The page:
False Information to Police Charges in SC

Senator Paul Campbell, Chairman of the Senate Ethics Committee, was charged with DUI and lying to police last weekend. His wife was also charged with giving false information to police.

The allegations are that the senator was driving drunk, rear-ended another car, switched seats with his wife in full view of the driver of the other car, lied to police about who was driving, and had his wife lie to the police about who was driving.

I suppose we’ll let the Senate worry about why the chairman of the ethics committee is apparently lying to the police and possibly the court to try to get himself out of trouble for driving drunk… or not worry about it, as the case may be. At the moment, I’m interested in the statute that I think the senator was charged under.

SC’s Giving False Information to Police Statute Changed in 2008

I’m pretty sure that SC’s statute for giving false information to police doesn’t actually criminalize giving false information to the police. It’s not even called “giving false information to police” anymore. I have not had the opportunity to argue this yet, and it is possible that the senator is being charged under a different code section. But….

Pre-2008: Giving False Information to Law Enforcement Officer in SC

Prior to South Carolina’s overhaul of the criminal code in 2008, S.C. Code § 16-17-725 was titled “Giving false information to law enforcement officer or member of fire department or rescue squad:”

16-17-725. Giving false information to law enforcement officer or member of fire department or rescue squad.

ARTICLE 7. MISCELLANEOUS OFFENSES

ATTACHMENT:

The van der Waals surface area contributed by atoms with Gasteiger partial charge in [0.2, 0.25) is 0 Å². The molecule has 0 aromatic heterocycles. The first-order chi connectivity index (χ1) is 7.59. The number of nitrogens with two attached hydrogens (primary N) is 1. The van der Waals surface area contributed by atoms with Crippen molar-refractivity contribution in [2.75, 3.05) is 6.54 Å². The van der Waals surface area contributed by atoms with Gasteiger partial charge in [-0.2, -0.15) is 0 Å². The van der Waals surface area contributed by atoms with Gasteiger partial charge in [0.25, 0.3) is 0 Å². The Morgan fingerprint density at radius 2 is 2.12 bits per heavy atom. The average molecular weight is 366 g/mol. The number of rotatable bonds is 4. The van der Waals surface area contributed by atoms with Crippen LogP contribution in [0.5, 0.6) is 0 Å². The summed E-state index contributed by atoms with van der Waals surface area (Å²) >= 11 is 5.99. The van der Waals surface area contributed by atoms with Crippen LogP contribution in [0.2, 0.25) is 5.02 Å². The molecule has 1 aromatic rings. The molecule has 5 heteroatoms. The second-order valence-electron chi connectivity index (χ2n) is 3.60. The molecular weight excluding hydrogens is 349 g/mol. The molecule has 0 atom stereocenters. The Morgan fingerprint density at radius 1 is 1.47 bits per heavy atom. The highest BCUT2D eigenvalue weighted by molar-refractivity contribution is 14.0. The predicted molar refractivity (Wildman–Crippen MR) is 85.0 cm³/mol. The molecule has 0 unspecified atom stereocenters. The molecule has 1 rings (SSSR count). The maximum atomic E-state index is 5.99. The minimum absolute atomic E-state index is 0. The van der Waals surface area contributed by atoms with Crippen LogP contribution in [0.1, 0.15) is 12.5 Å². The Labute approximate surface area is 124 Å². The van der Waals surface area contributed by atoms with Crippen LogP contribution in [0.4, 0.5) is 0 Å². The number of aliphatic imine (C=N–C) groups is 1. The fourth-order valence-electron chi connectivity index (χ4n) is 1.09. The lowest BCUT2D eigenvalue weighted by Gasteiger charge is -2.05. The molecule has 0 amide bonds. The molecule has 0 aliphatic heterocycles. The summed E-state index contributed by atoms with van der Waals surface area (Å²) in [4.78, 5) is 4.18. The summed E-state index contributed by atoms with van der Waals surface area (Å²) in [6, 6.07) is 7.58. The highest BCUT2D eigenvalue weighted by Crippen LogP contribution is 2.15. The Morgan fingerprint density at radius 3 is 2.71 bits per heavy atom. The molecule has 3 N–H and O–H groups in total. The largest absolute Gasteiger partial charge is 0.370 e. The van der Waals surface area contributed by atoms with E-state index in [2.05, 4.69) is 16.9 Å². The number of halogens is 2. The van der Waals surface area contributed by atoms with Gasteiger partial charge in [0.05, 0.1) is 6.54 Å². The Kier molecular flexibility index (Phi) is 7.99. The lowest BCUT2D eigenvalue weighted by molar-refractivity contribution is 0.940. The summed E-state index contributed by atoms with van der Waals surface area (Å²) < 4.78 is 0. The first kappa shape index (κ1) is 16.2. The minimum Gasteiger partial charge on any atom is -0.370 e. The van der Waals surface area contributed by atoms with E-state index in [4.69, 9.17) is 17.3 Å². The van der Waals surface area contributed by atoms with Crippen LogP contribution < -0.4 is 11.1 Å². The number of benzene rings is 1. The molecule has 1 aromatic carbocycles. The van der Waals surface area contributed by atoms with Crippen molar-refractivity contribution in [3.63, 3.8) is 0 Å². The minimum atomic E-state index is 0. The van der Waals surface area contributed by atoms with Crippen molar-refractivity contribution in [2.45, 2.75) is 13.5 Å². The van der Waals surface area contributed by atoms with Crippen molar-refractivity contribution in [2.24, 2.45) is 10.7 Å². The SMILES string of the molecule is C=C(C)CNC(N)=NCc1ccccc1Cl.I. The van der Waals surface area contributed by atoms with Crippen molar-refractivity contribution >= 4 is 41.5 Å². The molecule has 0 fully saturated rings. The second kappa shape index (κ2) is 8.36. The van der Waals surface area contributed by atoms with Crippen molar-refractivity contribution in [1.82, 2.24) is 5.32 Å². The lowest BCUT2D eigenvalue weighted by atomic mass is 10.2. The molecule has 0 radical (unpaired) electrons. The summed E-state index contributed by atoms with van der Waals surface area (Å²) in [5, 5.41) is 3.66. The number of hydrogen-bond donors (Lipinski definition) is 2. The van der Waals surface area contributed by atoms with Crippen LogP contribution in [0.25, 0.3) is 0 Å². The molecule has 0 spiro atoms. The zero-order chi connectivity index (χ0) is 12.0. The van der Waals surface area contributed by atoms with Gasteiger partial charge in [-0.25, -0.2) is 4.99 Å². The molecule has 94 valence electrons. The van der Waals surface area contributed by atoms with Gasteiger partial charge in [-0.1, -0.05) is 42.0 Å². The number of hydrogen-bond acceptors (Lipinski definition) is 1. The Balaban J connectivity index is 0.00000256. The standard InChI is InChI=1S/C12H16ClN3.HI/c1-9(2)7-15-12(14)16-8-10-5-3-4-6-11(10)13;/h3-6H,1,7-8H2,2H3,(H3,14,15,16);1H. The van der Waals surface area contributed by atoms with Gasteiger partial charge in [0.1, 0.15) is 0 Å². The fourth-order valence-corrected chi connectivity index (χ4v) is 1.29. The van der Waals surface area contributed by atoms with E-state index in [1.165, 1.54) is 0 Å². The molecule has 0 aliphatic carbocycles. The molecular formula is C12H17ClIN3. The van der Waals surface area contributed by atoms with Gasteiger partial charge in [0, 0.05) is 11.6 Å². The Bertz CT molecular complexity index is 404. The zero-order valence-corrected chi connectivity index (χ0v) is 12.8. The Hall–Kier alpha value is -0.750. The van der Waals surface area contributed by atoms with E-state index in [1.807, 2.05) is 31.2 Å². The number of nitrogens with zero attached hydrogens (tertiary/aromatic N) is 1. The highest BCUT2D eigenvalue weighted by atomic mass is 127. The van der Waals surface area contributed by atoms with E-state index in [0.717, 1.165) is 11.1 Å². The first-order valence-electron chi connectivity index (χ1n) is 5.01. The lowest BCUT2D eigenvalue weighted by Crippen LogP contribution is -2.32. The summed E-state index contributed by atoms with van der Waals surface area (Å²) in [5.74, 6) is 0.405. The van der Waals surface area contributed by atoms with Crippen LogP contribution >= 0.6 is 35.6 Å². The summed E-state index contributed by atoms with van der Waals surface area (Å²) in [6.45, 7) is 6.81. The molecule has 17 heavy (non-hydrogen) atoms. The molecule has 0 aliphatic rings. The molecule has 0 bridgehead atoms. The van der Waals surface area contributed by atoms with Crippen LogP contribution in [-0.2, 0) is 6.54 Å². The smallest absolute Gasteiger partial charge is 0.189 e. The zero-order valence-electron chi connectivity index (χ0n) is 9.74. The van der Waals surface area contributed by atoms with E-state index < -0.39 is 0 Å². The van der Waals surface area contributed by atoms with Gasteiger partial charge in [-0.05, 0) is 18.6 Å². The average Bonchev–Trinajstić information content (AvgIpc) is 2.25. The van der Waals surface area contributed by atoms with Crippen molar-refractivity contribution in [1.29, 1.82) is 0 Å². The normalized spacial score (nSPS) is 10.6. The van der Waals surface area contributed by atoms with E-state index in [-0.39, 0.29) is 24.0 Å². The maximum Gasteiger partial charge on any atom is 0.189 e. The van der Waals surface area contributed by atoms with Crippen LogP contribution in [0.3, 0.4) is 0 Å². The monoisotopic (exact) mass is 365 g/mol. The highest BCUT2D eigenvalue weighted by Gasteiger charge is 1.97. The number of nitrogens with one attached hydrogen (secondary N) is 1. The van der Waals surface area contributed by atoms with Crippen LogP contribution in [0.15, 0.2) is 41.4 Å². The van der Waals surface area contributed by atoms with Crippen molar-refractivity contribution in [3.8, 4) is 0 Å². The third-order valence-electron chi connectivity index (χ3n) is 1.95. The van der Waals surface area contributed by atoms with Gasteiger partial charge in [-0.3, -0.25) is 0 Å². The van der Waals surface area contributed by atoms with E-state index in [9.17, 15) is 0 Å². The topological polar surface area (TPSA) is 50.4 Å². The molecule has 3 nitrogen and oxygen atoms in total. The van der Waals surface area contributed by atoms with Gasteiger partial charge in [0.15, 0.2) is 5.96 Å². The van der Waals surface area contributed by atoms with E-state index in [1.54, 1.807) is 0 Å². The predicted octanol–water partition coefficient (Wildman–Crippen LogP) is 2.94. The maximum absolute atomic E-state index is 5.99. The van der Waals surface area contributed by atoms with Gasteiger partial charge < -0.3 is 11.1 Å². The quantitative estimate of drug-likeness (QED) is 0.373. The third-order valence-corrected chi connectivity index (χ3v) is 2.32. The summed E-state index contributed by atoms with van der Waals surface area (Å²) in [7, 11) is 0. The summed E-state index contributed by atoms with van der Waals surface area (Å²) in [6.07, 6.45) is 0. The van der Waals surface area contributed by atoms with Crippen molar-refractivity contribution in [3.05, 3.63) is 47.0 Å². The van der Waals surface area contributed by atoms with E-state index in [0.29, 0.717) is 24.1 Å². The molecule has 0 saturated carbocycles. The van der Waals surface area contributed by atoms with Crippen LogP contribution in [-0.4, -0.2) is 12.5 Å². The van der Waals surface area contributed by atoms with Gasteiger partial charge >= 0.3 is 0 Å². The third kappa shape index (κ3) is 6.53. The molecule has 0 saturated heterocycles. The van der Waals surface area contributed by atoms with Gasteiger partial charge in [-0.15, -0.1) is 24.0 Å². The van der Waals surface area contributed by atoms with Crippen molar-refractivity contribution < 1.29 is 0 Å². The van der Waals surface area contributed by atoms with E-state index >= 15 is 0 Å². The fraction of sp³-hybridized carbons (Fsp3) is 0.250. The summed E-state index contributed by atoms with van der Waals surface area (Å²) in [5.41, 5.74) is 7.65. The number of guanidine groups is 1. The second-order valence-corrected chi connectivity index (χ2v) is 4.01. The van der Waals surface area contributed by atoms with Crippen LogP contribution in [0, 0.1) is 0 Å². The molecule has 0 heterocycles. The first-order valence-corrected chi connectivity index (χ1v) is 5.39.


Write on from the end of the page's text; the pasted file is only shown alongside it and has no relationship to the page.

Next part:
(A) It is unlawful for any person to knowingly make a false complaint, or after notice of a criminal investigation to give false information to any law enforcement officer concerning the alleged commission of any crime by another, or for any person to knowingly give false information to any rescue squad or fire department concerning the alleged occurrence of a health emergency or fire.

(B) Any person violating the provisions of this section is guilty of a misdemeanor and upon conviction must be punished by a fine not to exceed two hundred dollars or by a term of imprisonment not to exceed thirty days.

This code section made it unlawful to:

  1. Make a false complaint;
  2. After notice of a criminal investigation, to give false information to any law enforcement officer concerning the alleged commission of any crime by another; or
  3. To knowingly give false information to any rescue squad or fire department concerning the alleged occurrence of a health emergency or fire.

If Senator Campbell had been charged under this statute prior to the law’s change in 2008, there is nothing in the statute that would prohibit him from lying to the police about whether he was driving.

He did not 1) make a false complaint. He did not 2) lie about the alleged commission of any crime by another; and, as far as we know based on the media reports, he did not 3) lie to the rescue squad or fire department about a health emergency or fire.

On the other hand, if the senator’s wife lied about the alleged commission of a crime by her husband, that would fall under this code section and she could be charged with giving false information.

Surely they fixed this “loophole” with the 2008 amendments, right?

Post-2008: Making False Complaint to Law Enforcement Officer

The new S.C. Code § 16-17-725 still does not make it a crime to lie to a police officer about whether you committed a crime. and it removed the section that made it a crime to lie about a crime someone else committed. The new code section is titled “Making false complaint to law enforcement officer; giving false information to rescue squad or fire department; misrepresenting identity to law enforcement officer during traffic stop or to avoid arrest or criminal charge.”